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Hyundai Motor to Turn Waste EV Batteries into ESS
A Recycling Business in EV Era
Hyundai Motor to Turn Waste EV Batteries into ESS
  • By Jung Min-hee
  • June 27, 2018, 15:23
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Javier Cavada Camino (left), president of energy solutions and executive vice president of Wartsila Corporation, JiYeong-jo (center), vice president of the Strategic Technology Headquarters at Hyundai Motor and John Jung, CEO of Green Smith Energy are posing after signing a strategic partnership agreement at Imperial Palace Hotel in Seoul on June 26.
Javier Cavada Camino (left), president of energy solutions and executive vice president of Wartsila Corporation, holds the partnership agreement together with Ji Yeong-jo (center), vice president of the Strategic Technology Headquarters at Hyundai Motor, and John Jung, CEO of Green Smith Energy, at Imperial Palace Hotel in Seoul on June 26.

The Hyundai Motor Group will enter the energy storage system (ESS) business by reusing batteries from scrapped electric vehicles (EVs). 

The automotive group announced that it has signed a strategic partnership agreement with Wartsila Corporation, a global energy company headquartered in Finland, at Imperial Palace Hotel in Seoul on June 26.

Wartsila has built power generation facilities with 67GW capacities in 177 countries. Hyundai Motor plans to secure a leading position in the ESS market by collaborating with Wartsila in an open innovation manner.

This project would allow the Korean auto giant to preemptively address an EV battery recycling issue and at the same time enter the ESS sector. An electric car battery cannot avoid its performance deterioration after a certain period of use like a mobile phone battery. Therefore, when electric cars are scrapped or old batteries in electric cars are replaced with new ones, waste batteries are generated. The key idea of the project is to recycle such waste batteries and use them in building industrial ESSs. An ESS stores generated power and supplies it when it is needed. It is an indispensable system for utilizing new and renewable energy whose power generation volume is not steady. This business is growing in line with the spread of new and renewable energy.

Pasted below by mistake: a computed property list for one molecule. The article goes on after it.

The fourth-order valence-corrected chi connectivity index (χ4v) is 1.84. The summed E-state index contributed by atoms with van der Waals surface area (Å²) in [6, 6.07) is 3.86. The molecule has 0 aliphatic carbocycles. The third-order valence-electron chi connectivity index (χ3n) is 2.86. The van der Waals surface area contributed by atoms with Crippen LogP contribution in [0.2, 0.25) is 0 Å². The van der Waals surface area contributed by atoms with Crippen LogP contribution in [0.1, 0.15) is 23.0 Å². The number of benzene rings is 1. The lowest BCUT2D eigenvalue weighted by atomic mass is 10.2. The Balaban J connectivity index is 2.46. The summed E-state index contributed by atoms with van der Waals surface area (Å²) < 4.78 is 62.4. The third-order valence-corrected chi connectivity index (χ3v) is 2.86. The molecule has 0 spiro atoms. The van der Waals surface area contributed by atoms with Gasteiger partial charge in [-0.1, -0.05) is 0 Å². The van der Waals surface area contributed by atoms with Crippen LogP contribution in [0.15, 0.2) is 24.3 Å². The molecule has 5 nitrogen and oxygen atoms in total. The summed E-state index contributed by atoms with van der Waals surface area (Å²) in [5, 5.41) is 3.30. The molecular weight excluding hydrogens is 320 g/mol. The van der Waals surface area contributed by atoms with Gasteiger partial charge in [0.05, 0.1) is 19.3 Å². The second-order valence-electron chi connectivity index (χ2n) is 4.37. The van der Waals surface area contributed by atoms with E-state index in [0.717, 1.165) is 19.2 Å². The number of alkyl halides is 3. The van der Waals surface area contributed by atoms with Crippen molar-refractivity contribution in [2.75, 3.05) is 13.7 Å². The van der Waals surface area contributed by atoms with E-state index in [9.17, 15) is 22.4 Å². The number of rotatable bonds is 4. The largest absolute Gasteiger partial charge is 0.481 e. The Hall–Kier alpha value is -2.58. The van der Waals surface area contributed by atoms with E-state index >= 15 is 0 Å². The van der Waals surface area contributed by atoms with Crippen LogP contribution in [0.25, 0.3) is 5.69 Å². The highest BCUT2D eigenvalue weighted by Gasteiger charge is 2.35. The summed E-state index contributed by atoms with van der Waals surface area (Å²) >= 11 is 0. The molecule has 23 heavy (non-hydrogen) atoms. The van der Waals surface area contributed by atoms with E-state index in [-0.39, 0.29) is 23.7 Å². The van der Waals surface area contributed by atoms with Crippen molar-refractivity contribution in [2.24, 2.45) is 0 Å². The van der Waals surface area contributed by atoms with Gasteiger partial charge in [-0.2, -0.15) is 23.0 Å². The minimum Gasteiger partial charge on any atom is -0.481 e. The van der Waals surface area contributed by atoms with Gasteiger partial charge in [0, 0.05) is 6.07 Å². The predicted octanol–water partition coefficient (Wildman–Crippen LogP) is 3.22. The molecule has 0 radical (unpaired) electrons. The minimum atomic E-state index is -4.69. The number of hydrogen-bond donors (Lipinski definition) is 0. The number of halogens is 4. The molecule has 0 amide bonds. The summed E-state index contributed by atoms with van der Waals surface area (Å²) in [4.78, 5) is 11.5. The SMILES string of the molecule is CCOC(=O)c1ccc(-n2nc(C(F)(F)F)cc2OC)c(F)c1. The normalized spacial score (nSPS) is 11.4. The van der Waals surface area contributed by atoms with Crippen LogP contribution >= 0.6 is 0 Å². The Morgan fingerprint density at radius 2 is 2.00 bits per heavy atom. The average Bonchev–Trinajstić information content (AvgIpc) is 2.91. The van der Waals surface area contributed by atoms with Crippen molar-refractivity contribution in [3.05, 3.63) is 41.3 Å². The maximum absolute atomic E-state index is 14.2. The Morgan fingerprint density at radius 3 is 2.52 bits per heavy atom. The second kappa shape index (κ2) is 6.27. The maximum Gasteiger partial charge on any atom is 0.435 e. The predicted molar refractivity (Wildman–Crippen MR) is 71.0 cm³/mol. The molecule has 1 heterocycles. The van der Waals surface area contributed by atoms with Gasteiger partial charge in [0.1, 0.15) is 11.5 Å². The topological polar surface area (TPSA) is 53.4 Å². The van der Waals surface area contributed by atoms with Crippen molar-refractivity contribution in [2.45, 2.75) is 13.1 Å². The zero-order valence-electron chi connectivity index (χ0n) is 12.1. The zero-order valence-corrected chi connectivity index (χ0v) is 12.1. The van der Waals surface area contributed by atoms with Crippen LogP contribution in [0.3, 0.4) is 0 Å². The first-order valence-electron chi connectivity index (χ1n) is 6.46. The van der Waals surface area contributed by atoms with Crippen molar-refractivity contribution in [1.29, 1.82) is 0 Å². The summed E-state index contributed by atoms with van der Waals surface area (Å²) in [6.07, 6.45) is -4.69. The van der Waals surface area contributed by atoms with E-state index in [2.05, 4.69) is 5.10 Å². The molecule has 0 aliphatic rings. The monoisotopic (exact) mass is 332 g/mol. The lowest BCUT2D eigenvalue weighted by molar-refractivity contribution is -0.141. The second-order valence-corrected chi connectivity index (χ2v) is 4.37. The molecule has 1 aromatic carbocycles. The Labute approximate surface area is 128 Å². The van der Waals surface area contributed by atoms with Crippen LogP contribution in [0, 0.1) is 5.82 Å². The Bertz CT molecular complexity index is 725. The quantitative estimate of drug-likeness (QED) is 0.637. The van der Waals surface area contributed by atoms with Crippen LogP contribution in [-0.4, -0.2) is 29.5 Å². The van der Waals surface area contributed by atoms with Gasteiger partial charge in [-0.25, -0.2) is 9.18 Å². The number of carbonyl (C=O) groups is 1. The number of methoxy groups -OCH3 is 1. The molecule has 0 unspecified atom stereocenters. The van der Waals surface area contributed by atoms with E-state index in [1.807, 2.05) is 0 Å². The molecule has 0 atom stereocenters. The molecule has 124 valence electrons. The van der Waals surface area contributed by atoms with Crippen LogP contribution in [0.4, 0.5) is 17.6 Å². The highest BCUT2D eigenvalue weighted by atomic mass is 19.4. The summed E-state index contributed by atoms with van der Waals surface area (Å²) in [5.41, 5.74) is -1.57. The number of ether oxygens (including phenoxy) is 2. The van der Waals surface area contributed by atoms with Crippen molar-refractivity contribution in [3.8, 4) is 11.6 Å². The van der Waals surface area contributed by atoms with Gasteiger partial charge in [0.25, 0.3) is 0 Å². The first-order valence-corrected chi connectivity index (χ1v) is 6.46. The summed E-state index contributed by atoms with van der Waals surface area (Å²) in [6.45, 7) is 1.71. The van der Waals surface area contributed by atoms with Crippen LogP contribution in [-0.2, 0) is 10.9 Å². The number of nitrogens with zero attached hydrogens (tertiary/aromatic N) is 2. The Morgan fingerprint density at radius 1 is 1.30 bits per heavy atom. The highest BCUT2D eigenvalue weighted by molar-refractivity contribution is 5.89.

According to the global electric car industry, if an electric car battery used for seven to eight years is recycled, the electric car battery can hold for more than 10 years, showing 70% to 80% of its initial performance. It is forecast that the amount of recycled electric car batteries will increase from 0.1GWh in 2016 to 29GWh in 2025 and 10GWh of the 29GWh will be used for ESSs.

Based on the agreement, the Hyundai Motor Group will focus on the development of ESS technology and business viability. In particular, the group will seek to build a business model where the new ESS business and the electric car market develop in a virtuous cycle. The Hyundai Motor Group is currently carrying out a demonstration project to build a 1MWh ESS facility on Hyundai Steel's Dangjin plant by recycling batteries from Hyundai's Ionic Electric and Kia's Soul EV. "We will be able to develop commercialized industrial ESSs within three years," a group official said.